Test-Site Dan

R.D. Hollenbeck

Dan sat on the edge of his bed and rubbed his eyes until he saw sparks. As his vision returned he noticed the drool spot on his pillow and flipped it over. The young security guard who had woken Dan up cleared his throat and fidgeted in the doorway while still remaining at some sort of attention. From where Dan was seated, the tiny gelled spikes that made up the guard's snug flat-top glistened in the light coming from the hallway behind him. The guard was one of those, and there was an entire pack of them guarding the site, who changed into muscle shirts after work and raced home to Las Vegas on brightly colored motorcycles that looked like they were made of plastic. Few of the scientists and not one of the Teamsters who worked on the site took them seriously. They were civilians like everyone else. But the bullets in their guns were real. And, Dan had to remind himself, the reason the security guard woke him up was to inform him that they'd caught his sixteen-year-old son trying to sneak into the test-site.

Dan asked the guard if his son was all right.

"I'm to take you to identify him," the guard said.

"Identify? Is he all right?"

"He's unharmed."

"Thanks. Thanks a lot." Dan wanted to sound surly like the Teamsters he shot pool with, and he watched the guard's face for some reaction. Nothing, of course. No one took Dan seriously either.

Dan stood up and picked some jeans up from the floor and pulled them over his boxer shorts. The feeling of dread stuck with him even though Bobby hadn't been hurt. Dan took a flannel shirt from a pile of them on his desk and put it on over the tee-shirt he'd worn to bed. Then he put on clean socks and the big steel-toed boots he wore every day. Even though he was a scientist, Dan dressed like the Teamsters. The union had the labor contract for the site.

While he followed the guard to the building where they were holding Bobby, Dan tried to imagine what his son must look like now. For years he'd only seen photos, yet he was relieved when they refused to let him see Bobby right away. Instead, they had Dan identify him through a security monitor. There on the black and white screen was Bobby sitting at a desk. The resolution of the security camera was poor, but there was no question that it was Bobby. Dan found it difficult to accept that his son was here, on the site, sitting all alone in some empty office a few doors away, biting his fingernails and spitting them on the floor. Bobby lived four-hundred miles away. And he'd doubled in age since the last time Dan had seen him. But Bobby was here. He still looked just like his mother. He had her black hair, dark complexion and eyes. His mother was less than five feet tall and weighed well under a hundred pounds. Even Bobby's baggy clothes and the poor resolution of the monitor couldn't hide the fact that he was a runt.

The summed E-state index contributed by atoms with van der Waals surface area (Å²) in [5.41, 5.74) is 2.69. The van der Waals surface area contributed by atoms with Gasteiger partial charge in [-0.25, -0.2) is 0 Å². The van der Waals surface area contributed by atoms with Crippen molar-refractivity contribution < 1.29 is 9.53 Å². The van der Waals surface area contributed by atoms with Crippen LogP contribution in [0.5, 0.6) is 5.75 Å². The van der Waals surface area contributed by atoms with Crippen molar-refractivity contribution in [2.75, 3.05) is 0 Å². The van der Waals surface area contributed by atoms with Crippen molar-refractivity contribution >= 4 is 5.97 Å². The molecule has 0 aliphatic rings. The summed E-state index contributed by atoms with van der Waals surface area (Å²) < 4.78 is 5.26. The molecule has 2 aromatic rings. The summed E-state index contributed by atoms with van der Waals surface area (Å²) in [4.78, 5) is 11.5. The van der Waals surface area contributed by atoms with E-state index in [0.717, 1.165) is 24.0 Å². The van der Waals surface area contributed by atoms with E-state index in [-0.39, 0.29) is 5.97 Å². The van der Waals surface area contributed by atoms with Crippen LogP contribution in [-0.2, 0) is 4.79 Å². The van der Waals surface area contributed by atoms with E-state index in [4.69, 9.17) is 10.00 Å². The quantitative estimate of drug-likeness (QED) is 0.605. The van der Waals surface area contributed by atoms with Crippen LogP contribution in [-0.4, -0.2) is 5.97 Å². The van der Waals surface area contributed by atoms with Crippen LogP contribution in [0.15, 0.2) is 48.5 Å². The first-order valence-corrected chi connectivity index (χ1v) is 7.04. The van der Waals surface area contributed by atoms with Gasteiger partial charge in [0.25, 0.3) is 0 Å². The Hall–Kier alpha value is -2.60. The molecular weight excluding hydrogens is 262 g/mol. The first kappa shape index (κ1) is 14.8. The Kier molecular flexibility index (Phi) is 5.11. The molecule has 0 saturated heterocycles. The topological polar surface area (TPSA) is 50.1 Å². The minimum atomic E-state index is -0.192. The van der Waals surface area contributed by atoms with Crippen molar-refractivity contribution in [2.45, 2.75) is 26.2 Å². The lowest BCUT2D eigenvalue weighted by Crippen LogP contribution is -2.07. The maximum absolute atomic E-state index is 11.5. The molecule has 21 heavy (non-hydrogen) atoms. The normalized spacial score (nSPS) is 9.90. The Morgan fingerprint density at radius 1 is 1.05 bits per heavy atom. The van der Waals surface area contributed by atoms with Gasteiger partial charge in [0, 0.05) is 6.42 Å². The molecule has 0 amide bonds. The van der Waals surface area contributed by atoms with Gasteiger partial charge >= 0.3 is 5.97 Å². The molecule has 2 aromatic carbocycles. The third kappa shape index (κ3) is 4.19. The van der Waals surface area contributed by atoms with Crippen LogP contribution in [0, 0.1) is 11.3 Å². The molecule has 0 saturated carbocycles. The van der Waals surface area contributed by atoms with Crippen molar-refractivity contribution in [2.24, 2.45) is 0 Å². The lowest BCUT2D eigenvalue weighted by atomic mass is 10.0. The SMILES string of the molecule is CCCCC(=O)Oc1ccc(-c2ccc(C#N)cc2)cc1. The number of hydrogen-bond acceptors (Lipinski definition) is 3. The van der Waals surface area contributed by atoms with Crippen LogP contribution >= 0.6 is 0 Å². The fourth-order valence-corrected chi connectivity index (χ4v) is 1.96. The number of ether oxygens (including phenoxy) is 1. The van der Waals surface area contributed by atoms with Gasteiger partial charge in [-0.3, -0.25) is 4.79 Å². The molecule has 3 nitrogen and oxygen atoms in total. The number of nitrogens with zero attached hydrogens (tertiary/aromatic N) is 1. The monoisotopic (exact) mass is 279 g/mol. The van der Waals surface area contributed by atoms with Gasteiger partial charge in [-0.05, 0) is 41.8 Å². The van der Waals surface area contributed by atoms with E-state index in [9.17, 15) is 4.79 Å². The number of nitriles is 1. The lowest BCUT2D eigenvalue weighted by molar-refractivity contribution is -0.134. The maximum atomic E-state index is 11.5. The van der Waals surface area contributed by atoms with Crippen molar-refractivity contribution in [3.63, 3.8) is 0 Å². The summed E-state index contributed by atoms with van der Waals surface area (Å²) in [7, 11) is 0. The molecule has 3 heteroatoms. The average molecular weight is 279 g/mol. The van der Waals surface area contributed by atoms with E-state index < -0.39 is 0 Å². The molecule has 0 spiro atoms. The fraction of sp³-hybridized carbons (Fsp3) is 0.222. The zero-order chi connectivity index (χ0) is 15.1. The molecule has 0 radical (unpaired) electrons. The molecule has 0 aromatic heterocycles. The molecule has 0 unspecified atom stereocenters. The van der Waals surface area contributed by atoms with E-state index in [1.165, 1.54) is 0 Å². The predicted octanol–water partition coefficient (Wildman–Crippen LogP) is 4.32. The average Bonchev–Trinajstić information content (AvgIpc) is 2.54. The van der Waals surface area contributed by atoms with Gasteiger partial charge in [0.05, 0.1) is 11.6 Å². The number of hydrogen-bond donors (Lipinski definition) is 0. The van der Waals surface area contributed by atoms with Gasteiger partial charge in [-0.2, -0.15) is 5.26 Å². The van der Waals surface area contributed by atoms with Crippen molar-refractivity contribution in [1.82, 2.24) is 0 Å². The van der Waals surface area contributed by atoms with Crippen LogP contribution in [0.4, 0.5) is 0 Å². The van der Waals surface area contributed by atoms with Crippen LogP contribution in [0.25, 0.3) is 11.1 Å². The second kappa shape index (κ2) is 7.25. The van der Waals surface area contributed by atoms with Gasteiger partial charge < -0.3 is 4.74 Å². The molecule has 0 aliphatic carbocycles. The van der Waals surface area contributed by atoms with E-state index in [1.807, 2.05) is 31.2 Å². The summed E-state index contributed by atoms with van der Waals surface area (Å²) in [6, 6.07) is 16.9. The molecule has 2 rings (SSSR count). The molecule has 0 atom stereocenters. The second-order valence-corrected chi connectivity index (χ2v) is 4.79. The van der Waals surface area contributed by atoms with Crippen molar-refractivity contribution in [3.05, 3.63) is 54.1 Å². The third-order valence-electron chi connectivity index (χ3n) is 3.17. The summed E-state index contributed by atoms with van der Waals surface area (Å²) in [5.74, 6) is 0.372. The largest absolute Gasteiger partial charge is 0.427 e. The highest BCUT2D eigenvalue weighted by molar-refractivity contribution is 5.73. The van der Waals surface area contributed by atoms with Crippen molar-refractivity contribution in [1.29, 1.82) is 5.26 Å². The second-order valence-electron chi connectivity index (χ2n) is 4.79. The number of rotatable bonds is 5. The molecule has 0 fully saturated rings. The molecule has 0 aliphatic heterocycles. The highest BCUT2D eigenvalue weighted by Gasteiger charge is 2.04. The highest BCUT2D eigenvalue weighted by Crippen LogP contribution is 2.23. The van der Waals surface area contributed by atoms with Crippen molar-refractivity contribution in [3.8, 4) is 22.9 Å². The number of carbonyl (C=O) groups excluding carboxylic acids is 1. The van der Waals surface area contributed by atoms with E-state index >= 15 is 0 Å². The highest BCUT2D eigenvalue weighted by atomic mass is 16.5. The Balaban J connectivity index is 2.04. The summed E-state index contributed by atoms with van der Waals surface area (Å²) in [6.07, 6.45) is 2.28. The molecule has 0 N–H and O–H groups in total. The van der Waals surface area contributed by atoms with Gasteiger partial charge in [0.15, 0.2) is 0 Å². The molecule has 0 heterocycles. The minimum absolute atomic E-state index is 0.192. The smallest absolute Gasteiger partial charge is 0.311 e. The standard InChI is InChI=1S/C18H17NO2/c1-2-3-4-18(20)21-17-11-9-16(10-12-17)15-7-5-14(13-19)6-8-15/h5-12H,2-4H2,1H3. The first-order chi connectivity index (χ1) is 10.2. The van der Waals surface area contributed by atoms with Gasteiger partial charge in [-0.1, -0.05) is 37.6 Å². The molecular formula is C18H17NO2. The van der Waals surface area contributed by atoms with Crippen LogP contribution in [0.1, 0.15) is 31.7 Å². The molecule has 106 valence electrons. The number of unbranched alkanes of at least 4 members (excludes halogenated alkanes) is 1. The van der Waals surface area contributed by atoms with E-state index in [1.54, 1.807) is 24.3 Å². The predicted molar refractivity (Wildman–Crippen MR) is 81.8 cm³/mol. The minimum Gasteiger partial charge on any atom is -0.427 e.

They told Dan it would be a while before he could talk to Bobby. Dan began to feel anxious and stepped outside for some fresh air. He'd drunk the cup of black coffee a guard had offered him, but that wasn't what turned his stomach. Maybe it was the intimidating way Bobby was slouched in the chair, or the straggly hair that fell in his face. He had already been arrested for stealing a car. Six months ago his mother sent Dan a bill for the lawyer who kept Bobbie out of juvenile detention. Whatever it was, Dan knew that the kid on the monitor would not like him. Even worse, now he'd resent all the letters Dan had sent him over the years. They hadn't been a hundred percent honest.

The second Dan felt the slap on his back he knew it was Glo.

"Hey there, Doc. You don't look so hot," she said. Glo Machuga was built like Popeye, with short legs and long, beefy forearms. She was ugly as hell, but Dan found himself attracted to her anyway. She was wearing a black cap with a high crown. It had a neon-orange patch sewn to it that featured the mushroom cloud from a nuclear explosion. Stitched underneath the mushroom cloud were the words "Cholla Test Site: Rockin' and a Rollin'."

"Morning, Glo," Dan said.

"So the word is out that you really do have a son. Always had trouble believing that for some reason." She held an un-lit cigarette between her fat fingers as if she were smoking it.

"They got him locked up in there," Dan said, and pointed to the door he'd just come out of.

"What did you say his name was again?"


"Right. And he's half Iranian or something like that."

"His mother is from India."